Posted in Book Reviews

We Are Not Okay

thank you to NetGalley & Harper Collins HQ for a free copy of WE ARE NOT OKAY to review. this doesn’t affect my rating or review

TRIGGER WARNING: RAPE, ABUSE, BULLYING, EATING DISORDERS, ISLAMOPHOBIA, SUICIDE, SLUT SHAMING

If only they could have spoken out . . .

Lucy thinks she’s better than the other girls. Maybe if she’s pointing fingers at everyone else, no one will see the secret she’s hiding.

Ulana comes from a conservative Muslim family where reputation is everything. One rumour – true or false – can destroy futures.

Trina likes to party. She’s kissed a lot of boys. She’s even shown her red bra to one. But she didn’t consent to that night at Lucy’s party. So why doesn’t anyone believe
her?

Sophia loved her boyfriend. She did anything for him, even send him photos of herself. So why is she the one being pointed at in the hallways, laughed at, spat at when it was him who betrayed her trust?

WE ARE NOT OKAY is the type of book that reminded me why i was so happy to have left school and why i never bothered going to the school prom. it deals with so many issues faced by teens in their day-to-day lives.

it shows the problems that come with being at the top and the bottom of the food chain in the popularity game, how detrimental and damaging bullying can be, and just how toxic and dangerous social media is.

issues such as bullying, rape, cyber bullying, eating disorders and teen pregnancy are explored within the book, through four perspectives. all four girls are facing the above problems, weighed down by society’s values and labels.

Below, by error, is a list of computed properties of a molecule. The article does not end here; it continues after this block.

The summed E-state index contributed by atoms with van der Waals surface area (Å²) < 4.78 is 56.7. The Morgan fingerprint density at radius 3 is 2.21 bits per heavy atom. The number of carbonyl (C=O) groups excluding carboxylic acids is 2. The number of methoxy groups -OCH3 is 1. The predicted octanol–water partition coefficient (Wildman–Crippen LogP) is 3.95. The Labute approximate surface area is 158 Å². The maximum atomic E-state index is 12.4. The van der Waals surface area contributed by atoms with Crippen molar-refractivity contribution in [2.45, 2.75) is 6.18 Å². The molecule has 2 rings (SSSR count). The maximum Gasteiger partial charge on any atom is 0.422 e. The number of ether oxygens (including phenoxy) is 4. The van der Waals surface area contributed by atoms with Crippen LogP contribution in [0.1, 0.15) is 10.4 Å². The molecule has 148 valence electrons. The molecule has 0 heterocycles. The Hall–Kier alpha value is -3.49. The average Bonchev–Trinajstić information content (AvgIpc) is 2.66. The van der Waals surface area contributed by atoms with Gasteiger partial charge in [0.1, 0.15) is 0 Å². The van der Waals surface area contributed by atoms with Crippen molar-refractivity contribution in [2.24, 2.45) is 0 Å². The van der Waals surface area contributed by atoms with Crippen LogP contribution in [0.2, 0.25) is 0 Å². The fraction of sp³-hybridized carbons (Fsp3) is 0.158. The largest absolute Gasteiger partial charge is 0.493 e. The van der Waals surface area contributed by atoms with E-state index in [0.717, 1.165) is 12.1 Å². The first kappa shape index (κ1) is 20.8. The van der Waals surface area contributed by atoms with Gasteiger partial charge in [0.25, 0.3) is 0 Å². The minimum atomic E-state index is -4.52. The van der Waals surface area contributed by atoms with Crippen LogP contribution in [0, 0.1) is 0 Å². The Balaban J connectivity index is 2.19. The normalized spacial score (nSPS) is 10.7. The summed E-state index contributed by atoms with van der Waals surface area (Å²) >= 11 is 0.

it’s a tale as old as time: the girl is always blamed, no matter what happened to her. she will be the victim and she will be blamed. this same thing was examined in my discussion of The Undoing of Ryder Burke.

the girls stories and lives intersect in school and through their struggles, we see how they change as people and grow as characters. WE ARE NOT OKAY highlights the importance of bullying and slut-shaming, the severity of bullying and the horrifying impact it can have on a person.

it reveals the brutal reality of how different the repercussions are for girls and boys and the double standards that constantly take place within society. it’s harrowing and heartbreaking, and i found myself relating to Sophia and Trina the most.

despite the raw and honest truth this book speaks about, and how important all the topics are, i didn’t really enjoy the writing itself. it felt almost like a completely unrevised, first version or a book written by a teen — i didn’t connect with the writing style whatsoever and found it subpar and a struggle to continue to reading.

the plot was good, it was important to read about and raise awareness for — but it just wasn’t fleshed out or executed well. because of that, i’d say WE ARE NOT OKAY is a 2.5 out of 5.

i do wish it was written better, so i didn’t have to skip through some of it. unfortunately, despite the seriousness of all of the issues, i would not recommend WE ARE NOT OKAY.

however one thing that should be taken into account from this book is how important is to always speak up and support one another, through every tragedy and every hard battle. life is hard enough as it is, without knocking down another person. it can have dire consequences.

—Sumaiya, x

Author:

my to-be-read pile increases every day and i aspire to be blair waldorf. or jacqueline carlyle. or olivia pope.

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